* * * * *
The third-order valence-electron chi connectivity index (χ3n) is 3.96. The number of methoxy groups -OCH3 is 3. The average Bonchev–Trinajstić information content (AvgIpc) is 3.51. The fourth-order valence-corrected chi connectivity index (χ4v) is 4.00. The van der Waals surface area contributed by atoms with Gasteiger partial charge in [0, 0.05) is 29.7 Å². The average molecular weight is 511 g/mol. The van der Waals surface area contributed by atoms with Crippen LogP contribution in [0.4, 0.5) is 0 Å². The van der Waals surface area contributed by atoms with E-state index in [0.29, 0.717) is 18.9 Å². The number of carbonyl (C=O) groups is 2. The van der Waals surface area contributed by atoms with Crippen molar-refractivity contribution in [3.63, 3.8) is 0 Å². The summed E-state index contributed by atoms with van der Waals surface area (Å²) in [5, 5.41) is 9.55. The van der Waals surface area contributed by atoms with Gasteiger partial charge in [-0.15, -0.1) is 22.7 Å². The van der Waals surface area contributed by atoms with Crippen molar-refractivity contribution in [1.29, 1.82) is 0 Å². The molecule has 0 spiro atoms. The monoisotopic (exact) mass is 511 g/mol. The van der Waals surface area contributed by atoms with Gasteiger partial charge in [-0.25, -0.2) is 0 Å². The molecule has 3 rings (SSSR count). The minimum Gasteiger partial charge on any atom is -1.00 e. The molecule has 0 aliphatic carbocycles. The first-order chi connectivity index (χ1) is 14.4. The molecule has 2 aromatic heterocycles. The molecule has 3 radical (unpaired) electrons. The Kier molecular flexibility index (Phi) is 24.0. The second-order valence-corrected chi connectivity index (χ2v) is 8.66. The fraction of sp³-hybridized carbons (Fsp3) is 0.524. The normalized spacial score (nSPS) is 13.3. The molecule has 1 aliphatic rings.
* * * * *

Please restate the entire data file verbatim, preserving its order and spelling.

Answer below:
The third-order valence-electron chi connectivity index (χ3n) is 3.96. The number of methoxy groups -OCH3 is 3. The average Bonchev–Trinajstić information content (AvgIpc) is 3.51. The fourth-order valence-corrected chi connectivity index (χ4v) is 4.00. The van der Waals surface area contributed by atoms with Gasteiger partial charge in [0, 0.05) is 29.7 Å². The average molecular weight is 511 g/mol. The van der Waals surface area contributed by atoms with Crippen LogP contribution in [0.4, 0.5) is 0 Å². The van der Waals surface area contributed by atoms with E-state index in [0.29, 0.717) is 18.9 Å². The number of carbonyl (C=O) groups is 2. The van der Waals surface area contributed by atoms with Crippen molar-refractivity contribution in [3.63, 3.8) is 0 Å². The summed E-state index contributed by atoms with van der Waals surface area (Å²) in [5, 5.41) is 9.55. The van der Waals surface area contributed by atoms with Gasteiger partial charge in [-0.15, -0.1) is 22.7 Å². The van der Waals surface area contributed by atoms with Crippen molar-refractivity contribution in [1.29, 1.82) is 0 Å². The molecule has 0 spiro atoms. The monoisotopic (exact) mass is 511 g/mol. The van der Waals surface area contributed by atoms with Gasteiger partial charge in [-0.25, -0.2) is 0 Å². The molecule has 3 rings (SSSR count). The minimum Gasteiger partial charge on any atom is -1.00 e. The molecule has 0 aliphatic carbocycles. The first-order chi connectivity index (χ1) is 14.4. The molecule has 2 aromatic heterocycles. The molecule has 3 radical (unpaired) electrons. The Kier molecular flexibility index (Phi) is 24.0. The second-order valence-corrected chi connectivity index (χ2v) is 8.66. The fraction of sp³-hybridized carbons (Fsp3) is 0.524. The normalized spacial score (nSPS) is 13.3. The molecule has 1 aliphatic rings.